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Remotest parts of UK to get broadband boost

by Mark Tyson on 22 December 2016, 11:01

Tags: UK Government, Ofcom

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Last week Ofcom published a report which was headlined Digital divide declines, but 1.4 million homes cannot get decent broadband. Please note that 'decent' is judged to be 10Mbps or better. Today the government announced a new plan to address the largely rural area focussed lagging behind in broadband speeds.

The government has found £440m available from efficiency savings and returned subsidies. According to a statement from The Department for Culture, Media and Sport (DCMS) the money will help homes and businesses in the "hardest-to-reach" parts of the UK to get decent minimum broadband speeds. Karen Bradley, the culture secretary, said that the funds would be sufficient to "benefit around 600,000 extra premises," and provide access to superfast broadband of up to 24Mbps.

That target level of broadband speeds is expected to be enough for a typical family to watch TV on multiple devices at the same time and/or let children do their homework online, while other family members indulge in inline shopping and banking. These services are "at the heart of modern life," said the government.

Bradley added that broadband speed uplifts are also reliant upon the people signing up to the fastest services. "Increasing take-up is a win-win-win: consumers get a better service, it encourages providers to invest, and when more people sign up in BDUK (Broadband Delivery UK programme) areas, money is clawed back to pay for more connections," explained the culture secretary.



HEXUS Forums :: 2 Comments

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Good luck getting OpenReach to pull their fingers out of their arses. I recently moved to east Devon. I am just 1/2 mile from a town (Honiton) and I was told I would get between 20 and 30mbps on a fibre connection (although I'm damned if I can find the email or whatever that said that now). I get about 12 if I reboot my router and over the course of a week it degrades to 6. For this I pay 50 quid a month (including call packages and line rental). I am about to open a case with the provider (Sky) but I can guarantee that it will be the <admin removed> ancient copper that runs from the street cabinet to the house. The cabinet isn't even in the village - it's in an industrial estate somewhere over the A30. But OpenReach will swear it's not their problem and drag their heels. Eventually they'll send out a goon who will do nothing at all and claim everything is fine and this back and forth will go on and on and on until eventually one of them lifts their finger and realises the line is <broken>and then it might get scheduled for replacement or fixing, but no doubt they'll try and foist the cost on me.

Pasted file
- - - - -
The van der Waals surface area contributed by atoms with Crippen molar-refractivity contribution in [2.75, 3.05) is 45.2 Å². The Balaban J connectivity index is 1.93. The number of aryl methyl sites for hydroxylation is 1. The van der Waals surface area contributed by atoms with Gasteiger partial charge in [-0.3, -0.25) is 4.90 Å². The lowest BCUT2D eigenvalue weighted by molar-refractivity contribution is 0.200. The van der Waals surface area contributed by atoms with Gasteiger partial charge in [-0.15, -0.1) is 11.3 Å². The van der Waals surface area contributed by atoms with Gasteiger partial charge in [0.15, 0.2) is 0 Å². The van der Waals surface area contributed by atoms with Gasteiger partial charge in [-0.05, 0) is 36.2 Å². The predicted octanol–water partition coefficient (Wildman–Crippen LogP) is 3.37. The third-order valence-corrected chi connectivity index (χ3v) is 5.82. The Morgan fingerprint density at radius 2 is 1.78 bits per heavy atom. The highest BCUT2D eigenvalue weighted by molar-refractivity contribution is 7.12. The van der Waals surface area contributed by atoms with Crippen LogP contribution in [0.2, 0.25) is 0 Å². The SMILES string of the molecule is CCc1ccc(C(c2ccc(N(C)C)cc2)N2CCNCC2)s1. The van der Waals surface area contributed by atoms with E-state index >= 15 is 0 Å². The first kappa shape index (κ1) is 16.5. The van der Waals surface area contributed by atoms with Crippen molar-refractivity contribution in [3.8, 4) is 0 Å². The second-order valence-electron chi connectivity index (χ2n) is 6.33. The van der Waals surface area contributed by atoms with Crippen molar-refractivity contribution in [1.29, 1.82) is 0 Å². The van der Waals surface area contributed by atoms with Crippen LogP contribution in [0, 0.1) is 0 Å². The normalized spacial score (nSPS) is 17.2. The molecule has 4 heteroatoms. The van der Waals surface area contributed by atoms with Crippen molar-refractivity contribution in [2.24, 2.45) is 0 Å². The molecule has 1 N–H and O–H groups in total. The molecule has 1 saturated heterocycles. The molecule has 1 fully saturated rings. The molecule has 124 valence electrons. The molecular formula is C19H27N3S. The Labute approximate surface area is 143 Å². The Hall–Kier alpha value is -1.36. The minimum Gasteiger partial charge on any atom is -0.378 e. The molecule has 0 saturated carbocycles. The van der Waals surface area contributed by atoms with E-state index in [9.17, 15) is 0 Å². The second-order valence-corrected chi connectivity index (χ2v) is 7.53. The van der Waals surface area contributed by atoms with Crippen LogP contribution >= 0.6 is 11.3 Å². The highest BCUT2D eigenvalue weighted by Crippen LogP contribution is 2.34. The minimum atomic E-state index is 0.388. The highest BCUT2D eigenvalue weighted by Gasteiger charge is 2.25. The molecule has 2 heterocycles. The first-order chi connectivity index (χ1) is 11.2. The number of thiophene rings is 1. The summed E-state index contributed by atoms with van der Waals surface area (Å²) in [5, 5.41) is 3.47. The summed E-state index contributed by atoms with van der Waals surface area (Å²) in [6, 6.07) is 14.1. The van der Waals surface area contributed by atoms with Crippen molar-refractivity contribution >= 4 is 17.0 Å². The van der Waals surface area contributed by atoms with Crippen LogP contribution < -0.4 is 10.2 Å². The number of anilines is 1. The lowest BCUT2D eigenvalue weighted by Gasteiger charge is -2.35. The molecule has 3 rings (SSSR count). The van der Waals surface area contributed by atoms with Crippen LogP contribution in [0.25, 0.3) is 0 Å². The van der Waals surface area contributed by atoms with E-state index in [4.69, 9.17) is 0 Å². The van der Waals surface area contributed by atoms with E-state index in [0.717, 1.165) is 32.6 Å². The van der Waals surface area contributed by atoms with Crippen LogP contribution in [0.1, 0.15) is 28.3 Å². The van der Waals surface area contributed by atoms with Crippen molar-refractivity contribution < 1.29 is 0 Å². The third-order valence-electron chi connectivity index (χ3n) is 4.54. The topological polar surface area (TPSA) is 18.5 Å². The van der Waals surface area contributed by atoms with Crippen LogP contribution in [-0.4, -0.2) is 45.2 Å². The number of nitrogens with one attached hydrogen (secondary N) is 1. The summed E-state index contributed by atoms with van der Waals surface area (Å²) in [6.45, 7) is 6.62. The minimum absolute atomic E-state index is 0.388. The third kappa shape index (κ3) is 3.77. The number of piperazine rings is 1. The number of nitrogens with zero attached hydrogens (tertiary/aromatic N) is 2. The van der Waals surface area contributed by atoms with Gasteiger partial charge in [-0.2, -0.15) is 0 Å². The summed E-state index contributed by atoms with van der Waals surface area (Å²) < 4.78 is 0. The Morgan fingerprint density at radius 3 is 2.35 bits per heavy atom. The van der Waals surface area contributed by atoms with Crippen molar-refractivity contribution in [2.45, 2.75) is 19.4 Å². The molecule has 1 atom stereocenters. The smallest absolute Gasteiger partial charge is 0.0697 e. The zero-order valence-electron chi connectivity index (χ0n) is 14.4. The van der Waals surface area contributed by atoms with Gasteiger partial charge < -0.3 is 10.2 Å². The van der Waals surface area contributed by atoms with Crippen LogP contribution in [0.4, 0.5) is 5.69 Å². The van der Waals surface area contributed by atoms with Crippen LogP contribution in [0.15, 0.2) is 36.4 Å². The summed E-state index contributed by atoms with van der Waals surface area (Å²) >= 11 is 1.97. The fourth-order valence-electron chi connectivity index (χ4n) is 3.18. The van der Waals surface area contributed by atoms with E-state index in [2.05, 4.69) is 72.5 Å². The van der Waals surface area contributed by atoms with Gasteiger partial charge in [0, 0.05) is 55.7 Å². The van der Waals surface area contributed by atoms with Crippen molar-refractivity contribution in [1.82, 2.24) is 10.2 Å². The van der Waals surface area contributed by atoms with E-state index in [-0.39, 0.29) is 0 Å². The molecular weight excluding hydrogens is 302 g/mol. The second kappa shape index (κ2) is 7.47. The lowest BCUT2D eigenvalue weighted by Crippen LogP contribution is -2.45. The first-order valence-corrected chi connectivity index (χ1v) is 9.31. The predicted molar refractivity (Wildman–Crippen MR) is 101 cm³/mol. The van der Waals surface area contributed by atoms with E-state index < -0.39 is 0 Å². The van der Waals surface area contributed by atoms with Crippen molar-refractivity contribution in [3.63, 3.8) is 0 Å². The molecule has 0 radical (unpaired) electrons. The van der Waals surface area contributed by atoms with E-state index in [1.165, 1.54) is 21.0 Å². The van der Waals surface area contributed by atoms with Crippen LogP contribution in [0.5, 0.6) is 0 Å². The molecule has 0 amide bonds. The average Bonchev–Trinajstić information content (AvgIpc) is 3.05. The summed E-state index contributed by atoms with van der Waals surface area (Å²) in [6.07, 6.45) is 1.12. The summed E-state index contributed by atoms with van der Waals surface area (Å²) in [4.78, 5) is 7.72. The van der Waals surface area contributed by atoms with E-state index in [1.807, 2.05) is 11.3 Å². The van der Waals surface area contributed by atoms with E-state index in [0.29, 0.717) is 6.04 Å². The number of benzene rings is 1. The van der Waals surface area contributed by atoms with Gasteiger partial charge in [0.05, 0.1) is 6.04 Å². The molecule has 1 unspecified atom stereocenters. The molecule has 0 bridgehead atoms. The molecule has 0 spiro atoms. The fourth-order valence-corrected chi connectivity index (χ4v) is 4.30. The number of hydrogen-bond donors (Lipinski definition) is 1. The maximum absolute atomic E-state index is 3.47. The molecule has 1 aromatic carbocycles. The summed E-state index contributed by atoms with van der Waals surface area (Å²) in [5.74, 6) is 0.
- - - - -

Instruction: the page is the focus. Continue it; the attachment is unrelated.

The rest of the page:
The government has not gone far enough with OpenReach - it shouldn't just be separated from BT it should be taken in hand and re-nationalised and made entirely accountable to the country via parliament and not be run for profits. It is a crucial bit of infrastructure and the industry has proven it can't be trusted to run it properly. We need more new street cabinets with fibre running to them at a minimum and smaller villages and rural areas should not be fobbed off with one cabinet that serves a massive area with overly long copper lines. A side benefit would be fewer unsightly poles and telegraph lines since the capacity of fibre is so much greater too.

Grr. That's probably all nonsensical drivel, I was venting. Sorry.
I feel your pain.

Same problem for me!Stuck at the end of around 2.5km of very old copper wire attached to a brand new sparkly fibre enabled cabinet!! So I've had to stick with ADSL.